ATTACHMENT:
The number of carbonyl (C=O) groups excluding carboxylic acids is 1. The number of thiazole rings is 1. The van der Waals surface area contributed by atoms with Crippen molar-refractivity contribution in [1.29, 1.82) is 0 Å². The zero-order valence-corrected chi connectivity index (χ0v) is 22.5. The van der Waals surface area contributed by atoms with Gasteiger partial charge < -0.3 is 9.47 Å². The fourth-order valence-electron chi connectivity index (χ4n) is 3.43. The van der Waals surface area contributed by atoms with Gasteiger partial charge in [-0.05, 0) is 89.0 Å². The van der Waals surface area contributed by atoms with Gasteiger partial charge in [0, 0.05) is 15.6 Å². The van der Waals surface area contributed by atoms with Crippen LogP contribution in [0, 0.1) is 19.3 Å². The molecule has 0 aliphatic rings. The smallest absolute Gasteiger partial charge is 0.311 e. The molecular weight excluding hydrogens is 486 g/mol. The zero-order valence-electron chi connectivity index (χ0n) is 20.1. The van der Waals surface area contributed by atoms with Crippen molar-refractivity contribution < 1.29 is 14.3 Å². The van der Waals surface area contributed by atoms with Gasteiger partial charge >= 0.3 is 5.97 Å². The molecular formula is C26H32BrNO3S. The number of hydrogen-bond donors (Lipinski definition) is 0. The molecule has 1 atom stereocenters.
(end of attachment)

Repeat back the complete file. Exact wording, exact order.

The number of carbonyl (C=O) groups excluding carboxylic acids is 1. The number of thiazole rings is 1. The van der Waals surface area contributed by atoms with Crippen molar-refractivity contribution in [1.29, 1.82) is 0 Å². The zero-order valence-corrected chi connectivity index (χ0v) is 22.5. The van der Waals surface area contributed by atoms with Gasteiger partial charge < -0.3 is 9.47 Å². The fourth-order valence-electron chi connectivity index (χ4n) is 3.43. The van der Waals surface area contributed by atoms with Gasteiger partial charge in [-0.05, 0) is 89.0 Å². The van der Waals surface area contributed by atoms with Gasteiger partial charge in [0, 0.05) is 15.6 Å². The van der Waals surface area contributed by atoms with Crippen LogP contribution in [0, 0.1) is 19.3 Å². The molecule has 0 aliphatic rings. The smallest absolute Gasteiger partial charge is 0.311 e. The molecular weight excluding hydrogens is 486 g/mol. The zero-order valence-electron chi connectivity index (χ0n) is 20.1. The van der Waals surface area contributed by atoms with Crippen molar-refractivity contribution < 1.29 is 14.3 Å². The van der Waals surface area contributed by atoms with Gasteiger partial charge >= 0.3 is 5.97 Å². The molecular formula is C26H32BrNO3S. The number of hydrogen-bond donors (Lipinski definition) is 0. The molecule has 1 atom stereocenters.